HARTFORD —— The city library plans to move its Mark Twain branch on Farmington Avenue to Hartford Public High School, at least for the next few years, while a permanent location is built within another school in the Asylum Hill neighborhood.
The board of education unanimously approved the partnership Tuesday. Matt Poland, Hartford Public Library's chief executive officer, said the library board is "behind this 100 percent" and is expected to vote for the move soon.
The branch might begin operating at the high school's media center by September, Poland said.
Ultimately, the school system and city library want to relocate the Mark Twain branch to West Middle Elementary School on Asylum Avenue. The school board approved a nearly $55 million project for West Middle in March that would restore the 117-year-old school to "as new" condition by August 2015 and feature the public library, which would have its own entrance. That renovation relies heavily on state funding.
Tuesday's agreement is for five years or until the West Middle construction is finished.
Located in a leased, cramped storefront on Farmington Avenue, the Mark Twain library had to be closed half the time last summer because the electrical system faltered under the demand, said David Ionno, vice president of the library workers' union. In 2008, the library proposed closing the neighborhood branch and one in Blue Hills to save costs.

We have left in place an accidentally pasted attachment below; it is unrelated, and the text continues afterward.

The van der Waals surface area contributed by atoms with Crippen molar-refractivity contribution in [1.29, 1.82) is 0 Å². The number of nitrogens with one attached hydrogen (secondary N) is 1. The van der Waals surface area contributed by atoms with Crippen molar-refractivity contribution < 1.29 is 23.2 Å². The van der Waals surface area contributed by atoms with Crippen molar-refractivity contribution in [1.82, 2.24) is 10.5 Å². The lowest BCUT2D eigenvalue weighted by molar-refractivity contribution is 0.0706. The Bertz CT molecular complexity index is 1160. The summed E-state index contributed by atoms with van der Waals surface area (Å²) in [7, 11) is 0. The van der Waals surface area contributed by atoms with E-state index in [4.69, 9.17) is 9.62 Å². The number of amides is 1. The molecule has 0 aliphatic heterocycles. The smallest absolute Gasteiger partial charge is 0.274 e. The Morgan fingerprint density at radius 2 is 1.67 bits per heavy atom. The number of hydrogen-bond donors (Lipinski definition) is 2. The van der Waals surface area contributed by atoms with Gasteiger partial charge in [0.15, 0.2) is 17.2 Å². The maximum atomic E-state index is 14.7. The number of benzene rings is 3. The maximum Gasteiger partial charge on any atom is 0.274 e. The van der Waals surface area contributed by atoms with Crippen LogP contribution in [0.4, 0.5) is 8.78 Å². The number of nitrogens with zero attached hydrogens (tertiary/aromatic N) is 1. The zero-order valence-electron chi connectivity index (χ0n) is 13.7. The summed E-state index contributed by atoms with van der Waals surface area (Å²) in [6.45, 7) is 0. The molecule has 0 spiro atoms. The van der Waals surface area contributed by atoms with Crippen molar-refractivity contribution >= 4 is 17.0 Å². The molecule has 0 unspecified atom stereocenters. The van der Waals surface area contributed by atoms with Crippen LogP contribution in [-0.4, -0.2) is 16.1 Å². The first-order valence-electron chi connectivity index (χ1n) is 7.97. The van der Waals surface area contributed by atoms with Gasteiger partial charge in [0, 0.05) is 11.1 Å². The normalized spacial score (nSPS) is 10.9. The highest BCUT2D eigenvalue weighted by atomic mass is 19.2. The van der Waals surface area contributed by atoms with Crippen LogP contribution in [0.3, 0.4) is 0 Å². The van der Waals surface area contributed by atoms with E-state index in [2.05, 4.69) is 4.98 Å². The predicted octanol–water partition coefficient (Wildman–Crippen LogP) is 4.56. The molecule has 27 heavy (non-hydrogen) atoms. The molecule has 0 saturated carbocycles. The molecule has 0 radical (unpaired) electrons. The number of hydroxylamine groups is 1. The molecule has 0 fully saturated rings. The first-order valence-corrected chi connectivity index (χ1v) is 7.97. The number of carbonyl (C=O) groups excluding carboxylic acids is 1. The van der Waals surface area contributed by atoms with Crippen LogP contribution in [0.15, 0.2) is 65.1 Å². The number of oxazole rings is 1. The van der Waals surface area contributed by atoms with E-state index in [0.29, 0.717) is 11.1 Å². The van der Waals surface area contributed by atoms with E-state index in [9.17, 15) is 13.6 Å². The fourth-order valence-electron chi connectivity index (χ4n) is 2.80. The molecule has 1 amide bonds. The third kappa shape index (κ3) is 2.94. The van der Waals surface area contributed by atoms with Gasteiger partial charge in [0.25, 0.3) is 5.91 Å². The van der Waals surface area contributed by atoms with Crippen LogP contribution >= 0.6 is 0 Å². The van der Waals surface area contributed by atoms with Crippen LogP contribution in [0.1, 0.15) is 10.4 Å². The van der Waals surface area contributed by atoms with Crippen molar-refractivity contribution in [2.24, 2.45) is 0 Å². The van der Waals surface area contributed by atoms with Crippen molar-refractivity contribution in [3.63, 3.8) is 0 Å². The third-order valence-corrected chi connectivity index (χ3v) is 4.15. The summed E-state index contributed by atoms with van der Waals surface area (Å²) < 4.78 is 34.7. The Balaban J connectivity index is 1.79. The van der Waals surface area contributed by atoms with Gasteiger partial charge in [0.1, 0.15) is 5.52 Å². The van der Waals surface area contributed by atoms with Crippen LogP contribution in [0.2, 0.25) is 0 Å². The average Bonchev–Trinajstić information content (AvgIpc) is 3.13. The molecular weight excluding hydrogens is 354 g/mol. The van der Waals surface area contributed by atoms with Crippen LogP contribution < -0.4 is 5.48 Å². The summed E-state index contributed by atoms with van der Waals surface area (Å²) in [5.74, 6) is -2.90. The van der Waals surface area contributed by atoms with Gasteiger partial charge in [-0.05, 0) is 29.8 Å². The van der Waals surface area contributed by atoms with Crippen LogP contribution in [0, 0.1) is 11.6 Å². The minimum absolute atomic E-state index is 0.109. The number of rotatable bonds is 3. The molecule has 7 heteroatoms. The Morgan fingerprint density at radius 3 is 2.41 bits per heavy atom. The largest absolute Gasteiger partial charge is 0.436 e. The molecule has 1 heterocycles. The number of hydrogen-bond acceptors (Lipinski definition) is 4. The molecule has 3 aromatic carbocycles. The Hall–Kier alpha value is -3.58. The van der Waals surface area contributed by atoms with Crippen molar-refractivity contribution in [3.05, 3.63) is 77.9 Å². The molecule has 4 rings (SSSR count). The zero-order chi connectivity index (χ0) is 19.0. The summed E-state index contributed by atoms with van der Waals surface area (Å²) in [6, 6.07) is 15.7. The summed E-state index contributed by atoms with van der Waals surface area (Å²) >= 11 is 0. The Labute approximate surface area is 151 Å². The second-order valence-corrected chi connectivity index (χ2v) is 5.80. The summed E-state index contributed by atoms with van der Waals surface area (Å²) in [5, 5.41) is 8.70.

Meanwhile, a half-mile away on Forest Street, Hartford Public High has struggled to fill even half of its library shelves since the Lewis Fox Memorial Media Center was renovated a few years ago.
Hyacinth Yennie, a community activist who volunteers at the school, said Wednesday that she has talked about partnering with the public library at school board and city council meetings over the past two to three years.
"I look at Hartford High, that big, beautiful space we have there, and there are hardly any books in it," Yennie said.
Just one concern lingered before the school board's vote.
Ionno warned about the people who often frequent the public library during the day: the homeless. Lori Hudson, a board vice chairwoman, said she worried about "protection of the children."
Poland said the library will add two extra security officers to the media center during school hours. He also reminded the board that the Ropkins library branch has been operating at SAND Elementary School on Main Street since the 1990s — in case "you're worried we haven't done this before," he said.
Reprinted with permission of the Hartford Courant.
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